Nutrient contentPrunes have more calories, fiber, and certain vitamins and minerals per serving than fresh plums. This is because the drying process concentrates the nutrients and reduces the water content. For example, prunes have more potassium and vitamin K than plums, while plums have more vitamin C.
Culinary usePlums are often eaten fresh or used in recipes for jams, preserves, pies, and other baked goods. Prunes are typically eaten dried or used in recipes for baked goods, stews, and other savory dishes.

Cooking with Plums

Before cooking with plums, you’ll need to prepare them properly. The following steps will help you do just that:

  1. Wash the plums under cool running water to remove any dirt or debris.
  2. Cut the plum in half and remove the seed in the middle using a sharp knife.
  3. The skin of plums is edible, but if you prefer, you can peel it off using a vegetable peeler or a knife.

Plums are a versatile fruit and can be cooked in many ways. They are commonly used in desserts, sauces, jams, and savory dishes. They are popular in Middle Eastern, Asian, and European cuisines. 

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Plum crumble is a simple and delicious way to prepare plums.

Here are a few examples of dishes you can make using plums:

Late Summer Plum Cake: This cake is like the swan song of summer, bidding farewell with a sweet, juicy bang. The plums are the stars of the show here, delivering a burst of tartness that perfectly complements the buttery, crumbly cake. 

Easy Plum Cobbler Recipe: This recipe is perfect when you want something sweet and comforting but don’t have the energy to go all out. With a fluffy, biscuit-like topping and perfectly stewed plums underneath, it’s like a warm hug in dessert form.

Stewed Plums: These have been patiently simmering in a sugar, cinnamon, and orange bath, resulting in a tender, syrupy fruit that practically melts in your mouth. Use them to top your morning oatmeal, stir them into yogurt, or eat them straight from the jar with a spoon (no judgment here).

Classic Plum Crumble: There’s something about a crumble that just feels like home. The crunchy, buttery topping and gooey, jammy filling are a match made in heaven. Plus, the plums give it a tangy twist that sets it apart.

Plum Dumplings with Ricotta: The fruits are wrapped in a delicate, pillowy dough and stuffed with creamy ricotta cheese, creating a sweet and savory flavor explosion in every bite.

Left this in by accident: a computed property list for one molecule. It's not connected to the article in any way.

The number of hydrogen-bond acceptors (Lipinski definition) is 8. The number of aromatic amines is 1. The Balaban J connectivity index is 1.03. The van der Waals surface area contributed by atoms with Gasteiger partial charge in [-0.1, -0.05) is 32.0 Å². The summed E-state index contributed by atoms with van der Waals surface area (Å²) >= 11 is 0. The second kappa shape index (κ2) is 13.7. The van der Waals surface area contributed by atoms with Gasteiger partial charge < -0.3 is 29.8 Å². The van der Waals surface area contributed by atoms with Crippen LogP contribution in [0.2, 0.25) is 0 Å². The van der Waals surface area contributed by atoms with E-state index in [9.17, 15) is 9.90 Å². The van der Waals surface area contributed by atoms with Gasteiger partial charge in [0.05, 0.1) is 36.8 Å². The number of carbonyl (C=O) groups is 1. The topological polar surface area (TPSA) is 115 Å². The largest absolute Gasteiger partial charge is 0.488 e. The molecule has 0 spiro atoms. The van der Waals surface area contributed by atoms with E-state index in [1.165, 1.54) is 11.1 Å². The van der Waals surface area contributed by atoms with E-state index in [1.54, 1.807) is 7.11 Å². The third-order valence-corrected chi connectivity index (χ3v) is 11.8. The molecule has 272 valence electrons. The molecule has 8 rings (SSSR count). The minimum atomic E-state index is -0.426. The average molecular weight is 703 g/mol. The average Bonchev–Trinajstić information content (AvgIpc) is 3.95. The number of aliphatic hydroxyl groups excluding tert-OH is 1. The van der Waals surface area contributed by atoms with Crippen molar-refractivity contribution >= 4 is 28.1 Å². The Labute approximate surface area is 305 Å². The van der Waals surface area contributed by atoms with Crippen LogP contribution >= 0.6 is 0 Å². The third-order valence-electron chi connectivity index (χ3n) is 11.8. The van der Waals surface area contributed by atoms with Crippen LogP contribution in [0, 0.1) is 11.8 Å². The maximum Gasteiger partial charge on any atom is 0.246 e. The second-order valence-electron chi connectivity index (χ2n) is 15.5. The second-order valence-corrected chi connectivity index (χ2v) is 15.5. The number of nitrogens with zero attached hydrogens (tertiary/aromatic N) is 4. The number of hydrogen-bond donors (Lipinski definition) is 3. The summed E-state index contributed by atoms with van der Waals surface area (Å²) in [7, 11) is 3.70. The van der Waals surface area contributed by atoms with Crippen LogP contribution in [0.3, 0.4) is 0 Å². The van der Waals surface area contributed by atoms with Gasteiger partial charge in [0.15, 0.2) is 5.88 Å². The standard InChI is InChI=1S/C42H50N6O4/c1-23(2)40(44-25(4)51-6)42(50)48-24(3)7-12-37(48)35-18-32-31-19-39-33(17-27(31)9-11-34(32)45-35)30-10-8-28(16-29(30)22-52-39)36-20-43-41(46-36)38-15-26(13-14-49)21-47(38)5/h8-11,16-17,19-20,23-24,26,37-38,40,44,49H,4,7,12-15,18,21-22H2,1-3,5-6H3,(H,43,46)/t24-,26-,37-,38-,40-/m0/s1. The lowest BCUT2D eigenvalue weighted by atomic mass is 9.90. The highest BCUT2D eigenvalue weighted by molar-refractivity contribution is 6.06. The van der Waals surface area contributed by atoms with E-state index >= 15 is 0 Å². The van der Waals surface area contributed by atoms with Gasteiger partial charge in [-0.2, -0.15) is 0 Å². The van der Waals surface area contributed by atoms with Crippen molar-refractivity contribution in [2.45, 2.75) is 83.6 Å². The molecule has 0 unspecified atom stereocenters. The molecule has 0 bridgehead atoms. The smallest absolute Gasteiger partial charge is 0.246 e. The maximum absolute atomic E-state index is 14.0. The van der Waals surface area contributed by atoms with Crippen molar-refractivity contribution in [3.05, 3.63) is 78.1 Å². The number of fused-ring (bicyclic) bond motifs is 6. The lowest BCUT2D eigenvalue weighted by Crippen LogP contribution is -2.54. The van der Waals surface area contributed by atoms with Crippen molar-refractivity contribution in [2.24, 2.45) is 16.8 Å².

How to Store Plums

Plums can be stored in various ways depending on their ripeness and intended use. Here are some of the best storage techniques:

On the counterRipe plums can be stored on the counter for 2-3 days if you keep them away from direct sunlight or heat.
In the fridgePlums can be stored in a plastic bag in the crisper drawer in the refrigerator for up to 5-7 days.
FrozenPlums can be frozen for up to 8-12 months. Simply wash, pit, and slice the plums, then freeze them in a single layer on a baking sheet. Once frozen, transfer them to a freezer-safe container or bag.
DriedPlums can be dried in a dehydrator or the oven at a low temperature until they are leathery and dry. This way, they can last about six months.

Nutritional Benefits of Plums

Plums are a fruit that is abundant in health benefits. They are a great source of carbohydrates that are low in fat and calories and high in fiber. Plums are also rich in antioxidants and essential vitamins and minerals such as C, A, K, copper, and manganese.

Plums contain vitamin C, which helps the immune system, and phytonutrients (such as phenols), which have antioxidant effects that can prevent cell damage and reduce the risk of cancer, heart disease, and aging. 

The fiber in plums is cardio-protective and can reduce bad cholesterol. It’s important to note here that dried plums have more fiber than fresh plums. Dried plums are also better at improving bone health, especially in older women.

Lastly, some studies show that plums may also help prevent hypertension and lower the risk of type 2 diabetes by reducing blood sugar.

Where to Purchase Plums

Plums can be purchased at most grocery stores and supermarkets, particularly during the summer months when they are in season. Specialty stores and farmers’ markets may also carry plums during peak seasons. The best time of year to find plums in North America is typically from May to September.

Additionally, plums can be found frozen or canned in some stores year-round.


Alexandra is a passionate writer who reveres exploring exotic fruit from far-off lands. While she’d like to one day live in a tropical paradise, she reserves that for her palate for now: from the tartness of the tamarind to the sweetness of the mangosteen. She invites others to join her on this journey of discovery, where every fruit is a new adventure.